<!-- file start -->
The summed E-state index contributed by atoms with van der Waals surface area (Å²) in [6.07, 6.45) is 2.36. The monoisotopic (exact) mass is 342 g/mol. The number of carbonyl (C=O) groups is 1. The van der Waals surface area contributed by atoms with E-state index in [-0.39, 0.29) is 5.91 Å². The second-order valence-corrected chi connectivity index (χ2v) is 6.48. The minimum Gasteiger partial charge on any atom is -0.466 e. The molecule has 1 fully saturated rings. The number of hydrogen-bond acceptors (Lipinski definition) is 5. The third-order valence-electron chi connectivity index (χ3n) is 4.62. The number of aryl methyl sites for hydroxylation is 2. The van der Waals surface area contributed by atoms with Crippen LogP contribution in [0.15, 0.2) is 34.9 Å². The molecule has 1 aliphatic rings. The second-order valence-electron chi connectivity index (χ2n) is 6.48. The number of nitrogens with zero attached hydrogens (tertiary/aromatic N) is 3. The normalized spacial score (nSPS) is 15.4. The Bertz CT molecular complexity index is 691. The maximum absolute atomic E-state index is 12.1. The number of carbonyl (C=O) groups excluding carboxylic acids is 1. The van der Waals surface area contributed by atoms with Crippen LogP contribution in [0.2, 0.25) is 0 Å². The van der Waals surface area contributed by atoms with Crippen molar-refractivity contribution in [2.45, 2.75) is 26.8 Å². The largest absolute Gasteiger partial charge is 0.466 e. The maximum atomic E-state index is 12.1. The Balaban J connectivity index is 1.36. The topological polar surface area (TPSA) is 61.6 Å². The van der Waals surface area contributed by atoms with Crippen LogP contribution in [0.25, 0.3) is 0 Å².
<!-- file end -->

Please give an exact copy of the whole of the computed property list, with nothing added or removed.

The summed E-state index contributed by atoms with van der Waals surface area (Å²) in [6.07, 6.45) is 2.36. The monoisotopic (exact) mass is 342 g/mol. The number of carbonyl (C=O) groups is 1. The van der Waals surface area contributed by atoms with E-state index in [-0.39, 0.29) is 5.91 Å². The second-order valence-corrected chi connectivity index (χ2v) is 6.48. The minimum Gasteiger partial charge on any atom is -0.466 e. The molecule has 1 fully saturated rings. The number of hydrogen-bond acceptors (Lipinski definition) is 5. The third-order valence-electron chi connectivity index (χ3n) is 4.62. The number of aryl methyl sites for hydroxylation is 2. The van der Waals surface area contributed by atoms with Crippen LogP contribution in [0.15, 0.2) is 34.9 Å². The molecule has 1 aliphatic rings. The second-order valence-electron chi connectivity index (χ2n) is 6.48. The number of nitrogens with zero attached hydrogens (tertiary/aromatic N) is 3. The normalized spacial score (nSPS) is 15.4. The Bertz CT molecular complexity index is 691. The maximum absolute atomic E-state index is 12.1. The number of carbonyl (C=O) groups excluding carboxylic acids is 1. The van der Waals surface area contributed by atoms with Crippen LogP contribution in [0.2, 0.25) is 0 Å². The van der Waals surface area contributed by atoms with Crippen molar-refractivity contribution in [2.45, 2.75) is 26.8 Å². The largest absolute Gasteiger partial charge is 0.466 e. The maximum atomic E-state index is 12.1. The Balaban J connectivity index is 1.36. The topological polar surface area (TPSA) is 61.6 Å². The van der Waals surface area contributed by atoms with Crippen LogP contribution in [0.25, 0.3) is 0 Å².